Cutler Institute for Health and Social Policy

Disability and Aging, Population Health and Health Policy

Health Policy Colloquia: Examining MaineCare’s Coverage Options Under the Affordable Care Act

Event Date and Time: 
Monday, April 8, 2013, 9:00 AM to 11:00 AM
Location: 
USM Portland Campus, Wishcamper Center, Lee Community Hall (remote access available in Augusta and Orono)
Contact Name: 
Donna Reed
Contact Phone: 
(207) 780-4846
Contact Email: 
donnar@usm.maine.edu

 

 

 

 

Under the Affordable Care Act, states may seek federal Medicaid funds to cover more low income people. States have been divided in their response. Join us for a conversation. What should Maine do?

What is a colloquia?

A colloquia is a series of community conversations in which experts, from various disciplines and perspectives, inform and engage the broader community to explore, discuss and debate critical issues in health policy. The Muskie School of Public Service is uniquely positioned to convene opinion leaders and researchers, policymakers and citizens to help enlighten and enliven Maine's health policy debate through a non-partisan and evidence based approach. Each colloquium will include presentations from outside experts followed by response from Mainers and a facilitated discussion among the group, with ample opportunity for audience engagement.

Featuring:

Joseph Antos, PhD., is the Wilson H. Taylor Scholar
in Health Care and Retirement Policy at American
Enterprise Institute.

Click here for the full bio and related articles

Sara Rosenbaum, J.D., is the Harold and Jane
Hirsh Professor of Health Law and Policy, George
Washington University School of Public Health and Health Services.

Click here for the full bio and related articles

Speakers will join a panel of Maine leaders who will react to the presentations and engage in a facilitated discussion about options and challenges confronting Maine and respond to audience questions.

Facilitator: Trish Riley, Muskie School Panel: Mary Mayhew, Commissioner, Maine DHHS; Dr. David Howes, President, Martins Point Health Care; and Sara Gagne-Holmes, Executive Director, Maine Equal Justice Partners.

Sponsored by the Muskie School of Public Service Board of Visitors


 

 

Cutler Institute awarded $600,000 to help youth raised in foster system

Marty Zanghi

USM's Cutler Institute for Health and Social Policy has been awarded a $600,000 grant to help young people raised in Maine's foster system to prepare for college and the workforce.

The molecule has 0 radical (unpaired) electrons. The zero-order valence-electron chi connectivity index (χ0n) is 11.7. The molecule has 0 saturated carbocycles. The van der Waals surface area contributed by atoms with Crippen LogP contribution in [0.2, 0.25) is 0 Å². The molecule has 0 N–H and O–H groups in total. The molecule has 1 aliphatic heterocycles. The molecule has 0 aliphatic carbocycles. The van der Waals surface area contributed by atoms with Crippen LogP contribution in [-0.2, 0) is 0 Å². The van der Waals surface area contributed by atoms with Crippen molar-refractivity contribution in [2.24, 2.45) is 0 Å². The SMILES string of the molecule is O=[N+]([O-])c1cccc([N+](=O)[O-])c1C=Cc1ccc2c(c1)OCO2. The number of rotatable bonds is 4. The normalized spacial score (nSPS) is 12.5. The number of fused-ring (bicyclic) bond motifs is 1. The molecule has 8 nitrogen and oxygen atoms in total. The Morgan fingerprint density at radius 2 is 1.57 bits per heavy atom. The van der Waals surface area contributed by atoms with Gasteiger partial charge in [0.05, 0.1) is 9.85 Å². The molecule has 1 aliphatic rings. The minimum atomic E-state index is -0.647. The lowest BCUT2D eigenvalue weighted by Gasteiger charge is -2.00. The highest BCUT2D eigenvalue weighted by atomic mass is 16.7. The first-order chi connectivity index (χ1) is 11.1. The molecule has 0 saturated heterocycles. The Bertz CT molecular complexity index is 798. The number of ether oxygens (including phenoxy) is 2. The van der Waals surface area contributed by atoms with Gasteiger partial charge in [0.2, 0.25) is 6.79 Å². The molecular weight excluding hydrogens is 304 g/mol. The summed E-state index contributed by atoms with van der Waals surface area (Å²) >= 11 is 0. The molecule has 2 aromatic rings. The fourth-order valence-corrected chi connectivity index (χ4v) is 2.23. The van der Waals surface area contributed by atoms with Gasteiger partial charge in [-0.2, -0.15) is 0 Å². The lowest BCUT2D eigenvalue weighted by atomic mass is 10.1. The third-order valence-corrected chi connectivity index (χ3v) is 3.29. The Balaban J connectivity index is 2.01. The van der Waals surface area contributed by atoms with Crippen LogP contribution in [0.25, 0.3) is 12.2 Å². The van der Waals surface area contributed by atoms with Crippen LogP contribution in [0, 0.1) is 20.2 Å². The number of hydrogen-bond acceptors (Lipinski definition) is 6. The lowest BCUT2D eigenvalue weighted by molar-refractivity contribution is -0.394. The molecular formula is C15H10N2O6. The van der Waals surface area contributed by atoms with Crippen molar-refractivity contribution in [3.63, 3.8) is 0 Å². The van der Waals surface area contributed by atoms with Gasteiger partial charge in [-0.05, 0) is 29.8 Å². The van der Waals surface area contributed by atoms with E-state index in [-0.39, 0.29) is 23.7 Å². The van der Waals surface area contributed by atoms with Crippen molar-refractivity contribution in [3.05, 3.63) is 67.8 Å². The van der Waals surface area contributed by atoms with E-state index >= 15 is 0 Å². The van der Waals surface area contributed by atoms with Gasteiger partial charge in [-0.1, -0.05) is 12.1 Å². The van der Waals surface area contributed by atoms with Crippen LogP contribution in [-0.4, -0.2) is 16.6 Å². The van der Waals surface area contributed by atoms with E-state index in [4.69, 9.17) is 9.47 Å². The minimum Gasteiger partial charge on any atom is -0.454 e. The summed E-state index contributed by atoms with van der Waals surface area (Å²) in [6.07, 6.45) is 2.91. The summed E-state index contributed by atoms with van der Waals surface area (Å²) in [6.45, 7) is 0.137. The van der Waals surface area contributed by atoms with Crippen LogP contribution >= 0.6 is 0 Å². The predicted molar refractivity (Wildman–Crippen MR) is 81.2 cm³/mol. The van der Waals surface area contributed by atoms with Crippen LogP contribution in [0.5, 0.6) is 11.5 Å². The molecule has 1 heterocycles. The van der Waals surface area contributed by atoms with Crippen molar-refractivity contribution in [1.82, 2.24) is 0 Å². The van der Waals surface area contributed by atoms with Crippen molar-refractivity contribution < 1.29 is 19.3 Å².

The money comes from the Annie E. Casey Foundation as part of a $5.4 million national effort aimed at youth who are homeless or in either the foster care or juvenile justice systems.

"Many of these young people have suffered abuse or trauma and were raised in poverty and neglect," said Marty Zanghi, the Cutler Center's youth development director.

The money -- including an expected $400,000 more in matching funds -- will pay for contracted work with agencies in the target areas, starting with the greater Portland area and Penobscot, Kennebec and Somerset counties.

Nationally and in Maine, only about 3 percent of people who grow up in the foster care system achieve a college degree, he said.

"It's dramatically lower than the rate for the general population," Zanghi said. "It's a horrible outcome."

It doesn't have to be that way, though.

"There are young people that overcome these circumstances," he said. "I know people who have master's degrees and Ph.Ds."

The Casey Foundation's national effort is being called the "Learn and Earn to Achieve Potential" (LEAP) initiative.

The initiative is working on partnerships in Maine and nine other areas: Alaska, Arizona, California, Massachusetts, Michigan, Minnesota, Nebraska and New York. In each case, people will adapt two evidence-based models to meet the needs of these youth, including support to address the trauma they may have experienced in their lives.

In Maine, the work will include a pair of successful programs, Jobs for Maine Graduates (JMG) and Jobs for the Future. Results will be carefully tracked, Zanghi said.

After the first year, the program is expected to grow.

"Eventually, the additional help will be available to all children, 14 and over, in the foster care system in the state of Maine," Zanghi said.

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